does not attack plastics, such as Teflon and other fluorocarbons, like
ethylene tetrafluoroethylene (ETFE; Tefzel), ethylene
chlorotrifluoroethylene (ECTFE; Halar) and chlorotrifluoroethylene
(Kel-F) (all concentrations), polyvinyl chloride (PVC) (up to 96%),
chlorinated polyvinyl chloride (CPVC) (up to 96%), polypropylene (up
to 98%), acrylonitrile-butadiene-styrene (ABS) (up to 50%),
high-density polyethylene (up to 75%) (HDPE),ultrahigh molecular
weight polyethylene (UHMWPE) (up to 100%), cross-linked polyethylene
(XLPE) (up to 96%), polyetherether ketone (PEEK) (up to 50%) and
polystyrene (up to 70%); elastomers, such as Viton A and other
fluorocarbons, like Teflon, Chemraz Kalrez and Fluoraz, ethylene
propylene(EP) (up to 100%), butyl rubber (isobutylene isoprene) (up to
80%), nitrile buna N (nitrile rubber) (up to 80%), chloroprene
(neoprene) (up to 70%, flexible polyvinyl chloride (PVC) (up to 50%)
and , low density polyethylene (LDPE) (up to 80%); and coatings, such
as polyester (up to 80%), urethanes (up to 80%) and vinyls (up to
The figures in brackets refer to the strengths of acid to which the
particular plastic is vulnerable. Note that there are some plastics
that are attacked by moderately dilute sulphuric acid, but not by
concentrated sulphuric acid.
So yes, sulphuric acid attacks 'plastic'. The fact that it's sold in a
'plastic' bottle, merely shows that the mfrs have carefully selected a
suitable plastic for that purpose.
And the fact that it has been used for years without a problem shows
that the mfrs have carefully selected a suitable plastic for waste pipes.
Do you really think that B&Q, Wickes, Screwfix, Homebase, Amazon, Asda,
Plumbase, Robert Dyas, Tesco, Wilkinsons and every independent plumbers
merchant in the UK have been selling a product that damages waste pipes
for the last 20 years?
ABS solvent weld is commonly used in domestic waste pipes. This, from
"ABS polymers are resistant to aqueous acids, alkalis, concentrated
hydrochloric and phosphoric acids, alcohols and animal, vegetable and
mineral oils, but they are swollen by glacial acetic acid, carbon
tetrachloride and aromatic hydrocarbons and are attacked by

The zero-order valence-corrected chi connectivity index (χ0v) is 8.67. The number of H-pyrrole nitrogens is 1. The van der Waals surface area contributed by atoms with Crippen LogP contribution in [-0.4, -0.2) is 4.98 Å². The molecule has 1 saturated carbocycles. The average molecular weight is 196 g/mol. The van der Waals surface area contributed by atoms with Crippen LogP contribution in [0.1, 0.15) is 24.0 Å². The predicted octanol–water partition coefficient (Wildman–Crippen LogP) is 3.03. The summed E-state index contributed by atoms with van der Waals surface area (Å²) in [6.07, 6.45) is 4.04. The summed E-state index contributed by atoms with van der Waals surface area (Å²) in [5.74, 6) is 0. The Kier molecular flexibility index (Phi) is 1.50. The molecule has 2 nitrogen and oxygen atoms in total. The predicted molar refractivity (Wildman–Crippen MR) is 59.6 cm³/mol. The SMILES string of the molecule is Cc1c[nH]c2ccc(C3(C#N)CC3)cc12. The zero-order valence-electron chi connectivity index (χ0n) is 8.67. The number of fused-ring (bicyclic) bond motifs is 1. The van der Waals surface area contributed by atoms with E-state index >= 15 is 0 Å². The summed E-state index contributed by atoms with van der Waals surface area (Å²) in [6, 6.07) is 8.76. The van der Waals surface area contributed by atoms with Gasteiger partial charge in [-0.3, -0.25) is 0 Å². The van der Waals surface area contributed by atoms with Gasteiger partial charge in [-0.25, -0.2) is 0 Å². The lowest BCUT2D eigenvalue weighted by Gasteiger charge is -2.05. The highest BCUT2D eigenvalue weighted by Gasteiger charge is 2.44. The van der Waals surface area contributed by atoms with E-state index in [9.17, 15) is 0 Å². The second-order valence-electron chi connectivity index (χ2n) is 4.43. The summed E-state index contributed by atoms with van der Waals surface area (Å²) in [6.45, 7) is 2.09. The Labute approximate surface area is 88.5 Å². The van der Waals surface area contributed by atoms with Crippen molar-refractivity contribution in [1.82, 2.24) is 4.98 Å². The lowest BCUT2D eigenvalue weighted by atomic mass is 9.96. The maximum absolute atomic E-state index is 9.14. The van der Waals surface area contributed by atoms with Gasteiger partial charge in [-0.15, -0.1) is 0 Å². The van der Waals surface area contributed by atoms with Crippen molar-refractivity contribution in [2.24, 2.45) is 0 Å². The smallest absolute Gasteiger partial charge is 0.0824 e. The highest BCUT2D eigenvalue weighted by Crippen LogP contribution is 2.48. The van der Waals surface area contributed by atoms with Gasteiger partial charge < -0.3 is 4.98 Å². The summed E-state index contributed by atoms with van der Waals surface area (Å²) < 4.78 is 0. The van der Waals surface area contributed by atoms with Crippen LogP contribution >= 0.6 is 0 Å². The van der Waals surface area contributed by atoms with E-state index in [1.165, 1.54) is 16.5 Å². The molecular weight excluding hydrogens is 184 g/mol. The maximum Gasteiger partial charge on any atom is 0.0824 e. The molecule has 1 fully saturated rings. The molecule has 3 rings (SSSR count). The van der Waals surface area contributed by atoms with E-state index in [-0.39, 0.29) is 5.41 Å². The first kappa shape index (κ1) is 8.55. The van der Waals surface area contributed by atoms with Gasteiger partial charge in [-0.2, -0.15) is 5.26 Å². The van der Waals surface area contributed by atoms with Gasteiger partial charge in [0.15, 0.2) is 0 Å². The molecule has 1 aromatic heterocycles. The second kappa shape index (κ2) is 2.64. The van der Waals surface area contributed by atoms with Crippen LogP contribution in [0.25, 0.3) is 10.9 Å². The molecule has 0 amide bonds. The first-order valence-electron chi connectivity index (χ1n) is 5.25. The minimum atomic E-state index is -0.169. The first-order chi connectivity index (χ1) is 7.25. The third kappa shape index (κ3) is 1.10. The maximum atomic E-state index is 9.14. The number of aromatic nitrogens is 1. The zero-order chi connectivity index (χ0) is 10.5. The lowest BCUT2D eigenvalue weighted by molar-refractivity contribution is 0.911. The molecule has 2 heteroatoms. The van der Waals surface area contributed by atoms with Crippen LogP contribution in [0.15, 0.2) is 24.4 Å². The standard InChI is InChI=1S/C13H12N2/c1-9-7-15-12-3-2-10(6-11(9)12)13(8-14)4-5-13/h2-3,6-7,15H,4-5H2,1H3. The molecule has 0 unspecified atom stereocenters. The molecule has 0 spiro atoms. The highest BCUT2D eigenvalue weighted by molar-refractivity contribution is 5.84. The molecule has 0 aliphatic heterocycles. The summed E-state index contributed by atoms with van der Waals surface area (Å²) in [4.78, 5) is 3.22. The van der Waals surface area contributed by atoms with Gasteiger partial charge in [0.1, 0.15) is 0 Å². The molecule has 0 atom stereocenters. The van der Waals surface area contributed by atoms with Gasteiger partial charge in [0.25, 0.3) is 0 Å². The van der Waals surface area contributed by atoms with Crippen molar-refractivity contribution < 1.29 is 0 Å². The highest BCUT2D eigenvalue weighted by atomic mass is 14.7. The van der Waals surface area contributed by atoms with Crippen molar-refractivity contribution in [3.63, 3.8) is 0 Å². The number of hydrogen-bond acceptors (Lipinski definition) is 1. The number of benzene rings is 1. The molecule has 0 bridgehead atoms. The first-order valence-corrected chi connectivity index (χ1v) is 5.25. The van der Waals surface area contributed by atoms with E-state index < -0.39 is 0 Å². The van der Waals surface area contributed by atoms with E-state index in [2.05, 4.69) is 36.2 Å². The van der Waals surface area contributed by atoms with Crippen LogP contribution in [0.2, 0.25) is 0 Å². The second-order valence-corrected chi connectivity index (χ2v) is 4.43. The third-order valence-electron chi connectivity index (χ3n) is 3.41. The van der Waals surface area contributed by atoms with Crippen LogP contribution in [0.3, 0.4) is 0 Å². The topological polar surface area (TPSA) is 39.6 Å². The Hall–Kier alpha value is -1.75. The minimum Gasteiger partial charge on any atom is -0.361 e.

concentrated sulfuric and nitric acids"
So there's little doubt that One Shot is capable of attacking a great
many plastics, including one commonly used in domestic waste
situations. That is undeniable. But you make a reasonable point. I
note that One Shot is described as a 'drain cleaner'. Perhaps the mfrs
don't expect people to use it in domestic waste pipes, only drains,
which may be less susceptible to attack than domestic waste pipes,
especially if made of stoneware (not that much is, these days). If
that's the case, it should be made clear. It's also possible that when
the One Shot is poured into a domestic sink, for example, there's
enough water in the trap to dilute it down to a safe concentration.
But there's still the case reported in the DM, for which the most
obvious explanation is that the One Shot attacked and ate through the
Indeed. On the B&Q web page
they don't actually say it can be used on waste pipes. And given that
they claim it can dissolve "grease , rags, soap, paper towels in minutes"
it's rather surprising that the bottle itself, or the web page isn't
plasterd with hazard warnings; maybe other websites are more
informative. It's the "rags" bit there that seems a bit scary.
As most people will only discover they have a blocked waste pipe
as a result of the pipe filling with water maybe the product
is sufficiently diluted during those minutes when its dissolving
the grease , rags, soap, paper towels so as to not to effect
the plastic, or any joints.
From the One Shot website;
DO NOT USE ON ALUMINIUM, GALVANISED METAL, STAINLESS STEEL OR WASTE
MAY ETCH ACID SENSITIVE PORCELAIN, ACRYLIC AND ENAMEL FIXTURES.
WILL NOT HARM IRON, STEEL, CLAY, LEAD, COPPER, PLASTIC PIPES OR HARM
SEPTIC TANKS WHEN USED AS DIRECTED.
I don't think we can entirely trust the DM to report things accurately.
We simply don't know what happened. The DM reported "But the liquid
was so strong that it melted the pipes, floor and ceiling".
How much did he use? Did he follow the instructions & flush?
The manufacturer clearly states that it will not harm plastic pipes.